At one time or another, everyone gets hiccups, which is when your diaphragm begins to spasm involuntarily. The diaphragm is a large muscle that helps with breathing in and out. When the spasms occur, a person inhales suddenly and their vocal cords snap shut, which leads to the distinctive “hiccup” sound. Common causes: eating too much or too quickly, carbonated drinks, and being stressed or emotionally excited. Holding one’s breath is the best known way of getting rid of the hiccups. Just inhale a large gulp of air and hold it for about 10 to 20 seconds, then breathe out slowly. Repeat as necessary. Slow and measured breathing for a couple of minutes can also do the trick. If hiccups persist for hours, either continuously or sporadically, seek medical attention. Hiccups are normally harmless and last for a few seconds or minutes.
4. How long does the flu last?
According to the U.S. Centers for Disease Control and Prevention (CDC), adults typically develop flu symptoms one to four days after becoming infected with the influenza virus. Most people get better after about three to seven days, though some symptoms like coughing and fatigue can persist for two weeks or more. Overall, the recovery-time range for most people is a few days to less than two weeks.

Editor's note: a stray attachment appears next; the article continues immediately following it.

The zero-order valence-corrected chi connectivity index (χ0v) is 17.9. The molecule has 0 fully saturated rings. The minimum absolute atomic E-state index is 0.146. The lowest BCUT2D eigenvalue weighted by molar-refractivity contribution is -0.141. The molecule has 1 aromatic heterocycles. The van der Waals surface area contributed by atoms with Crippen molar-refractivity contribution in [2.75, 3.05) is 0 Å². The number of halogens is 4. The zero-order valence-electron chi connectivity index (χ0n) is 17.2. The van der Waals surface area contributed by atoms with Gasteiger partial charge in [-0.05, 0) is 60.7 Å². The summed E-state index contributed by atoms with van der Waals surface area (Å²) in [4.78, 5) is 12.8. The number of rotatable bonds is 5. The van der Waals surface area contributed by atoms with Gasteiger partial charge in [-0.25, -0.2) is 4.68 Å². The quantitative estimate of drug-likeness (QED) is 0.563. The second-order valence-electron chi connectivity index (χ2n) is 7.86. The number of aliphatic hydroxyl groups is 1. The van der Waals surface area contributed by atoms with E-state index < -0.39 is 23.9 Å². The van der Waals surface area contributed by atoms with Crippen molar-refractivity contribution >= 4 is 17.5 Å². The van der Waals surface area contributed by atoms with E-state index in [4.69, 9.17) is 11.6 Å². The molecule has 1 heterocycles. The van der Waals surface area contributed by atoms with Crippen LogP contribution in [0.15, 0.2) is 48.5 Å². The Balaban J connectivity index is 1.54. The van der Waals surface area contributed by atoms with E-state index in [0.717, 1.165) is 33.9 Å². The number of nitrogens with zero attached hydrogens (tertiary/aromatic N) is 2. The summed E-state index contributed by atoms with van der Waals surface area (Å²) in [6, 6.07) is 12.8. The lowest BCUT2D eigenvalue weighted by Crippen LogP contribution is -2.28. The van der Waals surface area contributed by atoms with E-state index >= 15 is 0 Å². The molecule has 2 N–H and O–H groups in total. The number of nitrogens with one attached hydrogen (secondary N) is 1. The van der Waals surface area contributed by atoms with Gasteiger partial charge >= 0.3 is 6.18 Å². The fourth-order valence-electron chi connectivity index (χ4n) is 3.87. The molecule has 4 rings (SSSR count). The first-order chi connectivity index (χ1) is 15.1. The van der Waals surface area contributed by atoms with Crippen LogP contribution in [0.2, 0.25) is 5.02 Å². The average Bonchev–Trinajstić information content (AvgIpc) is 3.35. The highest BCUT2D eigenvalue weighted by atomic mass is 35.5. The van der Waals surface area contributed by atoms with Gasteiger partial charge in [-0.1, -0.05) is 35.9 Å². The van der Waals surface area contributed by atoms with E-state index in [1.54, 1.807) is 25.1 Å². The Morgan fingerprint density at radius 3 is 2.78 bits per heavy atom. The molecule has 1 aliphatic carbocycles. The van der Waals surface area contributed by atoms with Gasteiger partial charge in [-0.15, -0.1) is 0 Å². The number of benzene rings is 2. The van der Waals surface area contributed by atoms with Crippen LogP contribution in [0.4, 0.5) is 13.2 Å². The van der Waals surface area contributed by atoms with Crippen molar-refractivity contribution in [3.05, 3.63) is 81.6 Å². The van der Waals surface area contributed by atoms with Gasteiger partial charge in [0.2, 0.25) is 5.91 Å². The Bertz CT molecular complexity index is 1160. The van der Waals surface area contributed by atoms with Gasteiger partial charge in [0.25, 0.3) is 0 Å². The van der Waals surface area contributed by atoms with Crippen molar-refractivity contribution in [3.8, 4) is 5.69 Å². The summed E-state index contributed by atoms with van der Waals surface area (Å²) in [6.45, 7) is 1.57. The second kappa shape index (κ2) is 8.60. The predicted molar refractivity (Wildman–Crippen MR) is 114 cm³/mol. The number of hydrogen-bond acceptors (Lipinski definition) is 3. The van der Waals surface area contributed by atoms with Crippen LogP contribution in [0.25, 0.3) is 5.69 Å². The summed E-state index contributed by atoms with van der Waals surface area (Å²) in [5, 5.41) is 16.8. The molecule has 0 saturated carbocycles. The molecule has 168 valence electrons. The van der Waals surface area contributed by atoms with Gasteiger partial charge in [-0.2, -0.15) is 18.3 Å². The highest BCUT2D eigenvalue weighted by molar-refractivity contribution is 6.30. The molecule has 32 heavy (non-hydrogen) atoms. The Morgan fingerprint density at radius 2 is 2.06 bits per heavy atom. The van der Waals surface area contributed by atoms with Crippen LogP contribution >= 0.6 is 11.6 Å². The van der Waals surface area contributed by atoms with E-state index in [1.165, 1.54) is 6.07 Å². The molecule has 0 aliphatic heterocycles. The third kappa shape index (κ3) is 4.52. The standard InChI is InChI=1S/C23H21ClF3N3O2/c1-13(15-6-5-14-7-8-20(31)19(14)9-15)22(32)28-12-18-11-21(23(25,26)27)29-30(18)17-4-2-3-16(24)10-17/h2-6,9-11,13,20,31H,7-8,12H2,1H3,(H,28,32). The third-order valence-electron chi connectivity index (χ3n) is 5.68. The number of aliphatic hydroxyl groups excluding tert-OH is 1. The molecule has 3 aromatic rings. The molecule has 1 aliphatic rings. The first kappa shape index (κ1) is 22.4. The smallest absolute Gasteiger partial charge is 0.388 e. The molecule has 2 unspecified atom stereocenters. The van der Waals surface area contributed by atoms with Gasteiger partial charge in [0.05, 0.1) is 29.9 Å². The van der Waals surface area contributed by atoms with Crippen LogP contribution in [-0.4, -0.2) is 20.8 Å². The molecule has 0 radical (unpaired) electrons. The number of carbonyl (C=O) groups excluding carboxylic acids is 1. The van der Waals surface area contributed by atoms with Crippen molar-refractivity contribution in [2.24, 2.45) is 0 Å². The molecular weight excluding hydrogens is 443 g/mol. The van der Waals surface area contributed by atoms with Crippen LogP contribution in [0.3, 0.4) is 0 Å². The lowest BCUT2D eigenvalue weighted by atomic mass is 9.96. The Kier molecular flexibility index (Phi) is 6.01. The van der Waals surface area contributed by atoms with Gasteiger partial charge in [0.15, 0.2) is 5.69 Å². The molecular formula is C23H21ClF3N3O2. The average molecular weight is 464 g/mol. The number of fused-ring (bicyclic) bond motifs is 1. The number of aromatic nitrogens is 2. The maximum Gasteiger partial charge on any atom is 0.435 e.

5. What causes hiccups?
The precise cause of hiccups is often not known. However, there are some known triggers that can cause them, including spicy foods, hot liquids, any disease or illness that irritates the nerves that control the diaphragm. Other possible causes: eating too quickly, certain medications, breathing noxious fumes, and eating or drinking too much. Sometimes, serious underlying health conditions can trigger hiccups, including strokes, brain lesions, tumors, intestinal diseases, and liver or kidney disorders. Seek medical attention if you have persistent or chronic hiccups.